He made Sarawak the first state in Malaysia to recognise the Unified Examination Certificate (UEC) issued by Chinese schools.
PETALING JAYA: The late Sarawak chief minister Adenan Satem will be greatly missed by the Chinese community for his support of Chinese schools.
He was after all the only state leader who recognised the Unified Examination Certificate (UEC), said Vincent Lau, the chairman of United Chinese School Committees’ Association of Malaysia (Dong Zong).
Speaking to FMT, Lau said Adenan’s support for UEC had successfully highlighted to the federal government the importance of the certificate.
“He did not even hesitate when he made the decision to recognise UEC after assuming the chief minister role.
“We saw him trying very hard to convince the federal government (to adopt a similar stand) on UEC.”
Adenan, who led Sarawak for almost three years, had shown great care for the Chinese in the state.
By recognising the UEC, he had also paved the way for the certificate holders to enter the state’s civil service.
On top of that, he kicked off his tenure in 2014 by allocating RM3 million in funding for 14 of the state’s Chinese independent schools. By last year, the amount increased to RM5 million.
“There aren’t many politicians who are brave, like him,” said Lau, who is also a Sarawakian.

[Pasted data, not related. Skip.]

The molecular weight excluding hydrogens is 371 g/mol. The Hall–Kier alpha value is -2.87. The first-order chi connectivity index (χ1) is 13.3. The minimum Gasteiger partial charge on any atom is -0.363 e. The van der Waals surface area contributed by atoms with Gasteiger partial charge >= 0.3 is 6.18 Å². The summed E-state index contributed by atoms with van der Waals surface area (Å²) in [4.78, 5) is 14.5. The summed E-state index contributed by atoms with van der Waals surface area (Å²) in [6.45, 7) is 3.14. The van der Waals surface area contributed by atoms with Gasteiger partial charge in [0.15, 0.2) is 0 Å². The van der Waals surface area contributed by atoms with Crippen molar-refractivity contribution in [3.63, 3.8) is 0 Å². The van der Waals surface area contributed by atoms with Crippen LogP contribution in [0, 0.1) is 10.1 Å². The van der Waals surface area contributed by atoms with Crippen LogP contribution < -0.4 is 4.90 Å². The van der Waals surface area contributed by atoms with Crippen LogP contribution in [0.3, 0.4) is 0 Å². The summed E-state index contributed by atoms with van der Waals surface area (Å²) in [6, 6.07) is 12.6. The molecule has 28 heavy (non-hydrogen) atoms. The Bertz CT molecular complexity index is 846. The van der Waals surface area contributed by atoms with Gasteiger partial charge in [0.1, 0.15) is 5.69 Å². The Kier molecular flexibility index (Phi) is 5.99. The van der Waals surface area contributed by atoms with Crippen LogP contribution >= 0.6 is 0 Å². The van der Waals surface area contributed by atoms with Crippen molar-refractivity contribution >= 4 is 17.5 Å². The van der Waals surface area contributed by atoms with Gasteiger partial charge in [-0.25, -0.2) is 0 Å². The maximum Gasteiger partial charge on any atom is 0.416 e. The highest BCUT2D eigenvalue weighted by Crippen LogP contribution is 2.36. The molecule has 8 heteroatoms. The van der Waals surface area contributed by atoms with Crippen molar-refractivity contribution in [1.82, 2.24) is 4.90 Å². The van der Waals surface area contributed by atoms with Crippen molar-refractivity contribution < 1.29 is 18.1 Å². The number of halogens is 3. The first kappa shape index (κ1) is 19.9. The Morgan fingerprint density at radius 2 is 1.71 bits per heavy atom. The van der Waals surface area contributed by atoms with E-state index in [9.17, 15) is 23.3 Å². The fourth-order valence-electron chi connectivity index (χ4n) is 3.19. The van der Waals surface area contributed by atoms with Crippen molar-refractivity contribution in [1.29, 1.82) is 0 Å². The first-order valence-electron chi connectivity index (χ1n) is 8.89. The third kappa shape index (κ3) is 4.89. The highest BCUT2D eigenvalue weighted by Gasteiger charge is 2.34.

“He had done a lot for Sarawak in the past three years, including promoting harmony among all races.”
Former de facto law minister Zaid Ibrahim echoed the same sentiments, telling FMT Adenan was an exceptional leader who was not afraid to go against the federal government on matters of public interest.
“Adenan’s death is a big loss to Sarawak and to the whole country as he always defended the interests of all Malaysians.
“He was not afraid to speak up for Chinese education and the UEC.
“He also stood up against those who claimed the Chinese are pendatang (immigrants) by saying that they too are citizens of this country, just like the rest of us.”
He then pointed to Adenan’s independence from other Barisan Nasional leaders, by encouraging Sarawak to reject outdated policies and firmly stating his decision to have the state’s education determined by Sarawakians themselves.
“Sarawak must find a leader in his mould. Take a few days but get it right.
“Otherwise, the state will not progress.”
Adenan died from heart complications at the Sarawak General Hospital Heart Centre in Samarahan around 1.20pm today.
He is survived by his wife, Jamilah Anu, and five children.